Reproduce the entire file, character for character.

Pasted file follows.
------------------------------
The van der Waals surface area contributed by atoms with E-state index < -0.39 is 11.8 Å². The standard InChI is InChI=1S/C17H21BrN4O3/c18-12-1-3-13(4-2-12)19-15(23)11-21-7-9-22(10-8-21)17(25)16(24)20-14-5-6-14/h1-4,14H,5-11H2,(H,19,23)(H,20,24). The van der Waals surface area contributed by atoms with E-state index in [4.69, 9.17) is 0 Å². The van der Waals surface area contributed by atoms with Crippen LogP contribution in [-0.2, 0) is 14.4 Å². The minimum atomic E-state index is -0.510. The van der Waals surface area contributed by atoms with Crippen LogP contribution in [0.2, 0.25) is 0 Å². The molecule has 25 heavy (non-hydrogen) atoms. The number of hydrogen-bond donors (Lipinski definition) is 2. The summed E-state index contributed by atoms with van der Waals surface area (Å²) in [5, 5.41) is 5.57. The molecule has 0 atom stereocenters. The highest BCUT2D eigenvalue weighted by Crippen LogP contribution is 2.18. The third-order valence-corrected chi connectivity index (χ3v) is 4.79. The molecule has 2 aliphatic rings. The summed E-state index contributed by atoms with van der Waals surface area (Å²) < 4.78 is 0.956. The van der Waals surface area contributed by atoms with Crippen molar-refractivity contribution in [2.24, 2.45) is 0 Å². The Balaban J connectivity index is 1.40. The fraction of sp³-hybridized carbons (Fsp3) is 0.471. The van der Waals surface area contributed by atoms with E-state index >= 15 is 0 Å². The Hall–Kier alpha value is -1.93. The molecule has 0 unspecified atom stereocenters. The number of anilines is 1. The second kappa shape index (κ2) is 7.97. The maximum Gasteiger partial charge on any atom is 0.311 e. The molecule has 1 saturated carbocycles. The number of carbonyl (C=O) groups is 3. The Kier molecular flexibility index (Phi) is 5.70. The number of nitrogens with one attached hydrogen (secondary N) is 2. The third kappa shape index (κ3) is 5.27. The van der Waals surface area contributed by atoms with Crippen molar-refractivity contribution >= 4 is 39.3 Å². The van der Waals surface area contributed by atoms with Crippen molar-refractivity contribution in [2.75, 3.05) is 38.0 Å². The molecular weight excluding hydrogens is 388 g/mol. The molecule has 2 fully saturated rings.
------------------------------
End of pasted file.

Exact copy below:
The van der Waals surface area contributed by atoms with E-state index < -0.39 is 11.8 Å². The standard InChI is InChI=1S/C17H21BrN4O3/c18-12-1-3-13(4-2-12)19-15(23)11-21-7-9-22(10-8-21)17(25)16(24)20-14-5-6-14/h1-4,14H,5-11H2,(H,19,23)(H,20,24). The van der Waals surface area contributed by atoms with E-state index in [4.69, 9.17) is 0 Å². The van der Waals surface area contributed by atoms with Crippen LogP contribution in [-0.2, 0) is 14.4 Å². The minimum atomic E-state index is -0.510. The van der Waals surface area contributed by atoms with Crippen LogP contribution in [0.2, 0.25) is 0 Å². The molecule has 25 heavy (non-hydrogen) atoms. The number of hydrogen-bond donors (Lipinski definition) is 2. The summed E-state index contributed by atoms with van der Waals surface area (Å²) in [5, 5.41) is 5.57. The molecule has 0 atom stereocenters. The highest BCUT2D eigenvalue weighted by Crippen LogP contribution is 2.18. The third-order valence-corrected chi connectivity index (χ3v) is 4.79. The molecule has 2 aliphatic rings. The summed E-state index contributed by atoms with van der Waals surface area (Å²) < 4.78 is 0.956. The van der Waals surface area contributed by atoms with Crippen molar-refractivity contribution in [2.24, 2.45) is 0 Å². The Balaban J connectivity index is 1.40. The fraction of sp³-hybridized carbons (Fsp3) is 0.471. The van der Waals surface area contributed by atoms with E-state index >= 15 is 0 Å². The Hall–Kier alpha value is -1.93. The molecule has 0 unspecified atom stereocenters. The number of anilines is 1. The second kappa shape index (κ2) is 7.97. The maximum Gasteiger partial charge on any atom is 0.311 e. The molecule has 1 saturated carbocycles. The number of carbonyl (C=O) groups is 3. The Kier molecular flexibility index (Phi) is 5.70. The number of nitrogens with one attached hydrogen (secondary N) is 2. The third kappa shape index (κ3) is 5.27. The van der Waals surface area contributed by atoms with Crippen molar-refractivity contribution >= 4 is 39.3 Å². The van der Waals surface area contributed by atoms with Crippen molar-refractivity contribution in [2.75, 3.05) is 38.0 Å². The molecular weight excluding hydrogens is 388 g/mol. The molecule has 2 fully saturated rings.